You can probably sense it, right? The 'best of the decade' list that's coming your way at Love & Squalor in the next couple weeks. Yeah. It's coming. Be prepared. M. and I are busy debating and arguing over the phone about which films really deserve spots on the list, so if nothing else, know that we've gotten all sorts of anal retentive and obsessive about it. Yet, before we reach that point, I have been working on a list of the 25 films that i feel just haven't gotten the attention they deserve during this decade. Some of them have been ignored. Some misunderstood. Some received a horrible backlash. Some, i sense, will magically be transformed into noteworthy Criterion releases in the decades to come. Some, believe it or not, are even on the master list of Love & Squalor's best of the decade. Yet, i have chosen these to defend. These are the movies that for one reason or another, i championed in the face of adversity (life is hard). Thus, i present to you: Wilde.Dash's list of the 25 most grievously underrated/overlooked films of the oughts. Keep in mind, if you like this one, Love & Squalor will be getting the bulk of the decade/year end lists, so i'd check out what's happening over there with some frequency (shameless self promotion!).
1. Josie and the Pussycats (2001): If you're scoffing as you read this, you either haven't seen the movie, or you're looking at it from the wrong angle. At the dawn of the 21st century, the music scene was made up almost entirely of pop tarts and pre-fabricated commercial groups made by svengalis like Lou Pearlman. You couldn't turn around without hearing another song that sounded like the last or seeing another new girl singer with the same navel-revealing sequined crop top as the one who topped the charts last week. Out of that atmosphere arose Josie and the Pussycats, a film which seemed easy to lump in as a prime offender in these times. It was fully branded, bright and fluffy, and produced (in a way) to feed off of these very trends. Yet, for anyone willing to take the time to read between the glittery lines, it was also 100% satire - and an incredibly effective one at that. Under the guise of a brainless teen film, Josie attacks materialism, corporate slime, and music film cliches. Josie is a modern nightmare; it cheerfully presents an exaggerated portrait of our world: a world in which everything is defined via logo and each individual is a target for advertisers. Plus, it has a fabulous pop-rock soundtrack and a cast featuring Rosario Dawson, Alan Cumming, and Parker Posey, among others.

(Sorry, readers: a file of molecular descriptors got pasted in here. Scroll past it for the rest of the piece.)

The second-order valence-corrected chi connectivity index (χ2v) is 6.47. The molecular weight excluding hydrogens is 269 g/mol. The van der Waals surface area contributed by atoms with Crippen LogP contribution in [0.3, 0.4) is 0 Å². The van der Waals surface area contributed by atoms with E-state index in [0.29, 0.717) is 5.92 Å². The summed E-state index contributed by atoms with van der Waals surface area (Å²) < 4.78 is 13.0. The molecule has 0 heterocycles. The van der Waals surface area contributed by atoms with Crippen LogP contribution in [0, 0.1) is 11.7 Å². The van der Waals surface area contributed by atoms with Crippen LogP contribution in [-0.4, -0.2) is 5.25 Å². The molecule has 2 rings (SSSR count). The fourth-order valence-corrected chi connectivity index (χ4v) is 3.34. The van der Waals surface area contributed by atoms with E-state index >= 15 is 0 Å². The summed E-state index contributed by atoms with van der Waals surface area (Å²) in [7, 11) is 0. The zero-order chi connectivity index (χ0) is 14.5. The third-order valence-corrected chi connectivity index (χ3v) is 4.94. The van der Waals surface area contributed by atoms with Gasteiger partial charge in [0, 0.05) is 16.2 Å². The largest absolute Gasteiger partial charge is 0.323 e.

2. The Fountain (2006): Darren Aronofsky's passion project and one hell of an emotional roller coaster. The Fountain is an intellectual's tearjerker. The film is beautiful and uncompromising in its focus and presentation. Aronofsky built a confined epic, a love story spanning 1000 years that feels impossibly intimate and heavily personal. It builds up metaphysical presence within an ultimately very simple tale of dying too young and the challenges therein and was received with a mix of disdain and misunderstanding it did not deserve. The film is gorgeous, the puzzling bits are a surface representation of basic emotional conflict, the feelings it elicits are remarkably powerful. I don't think i'll ever forget going to see this in a completely empty theater on a chilly day a few years back. I was the only one there, and i don't think i could move until the credits were over.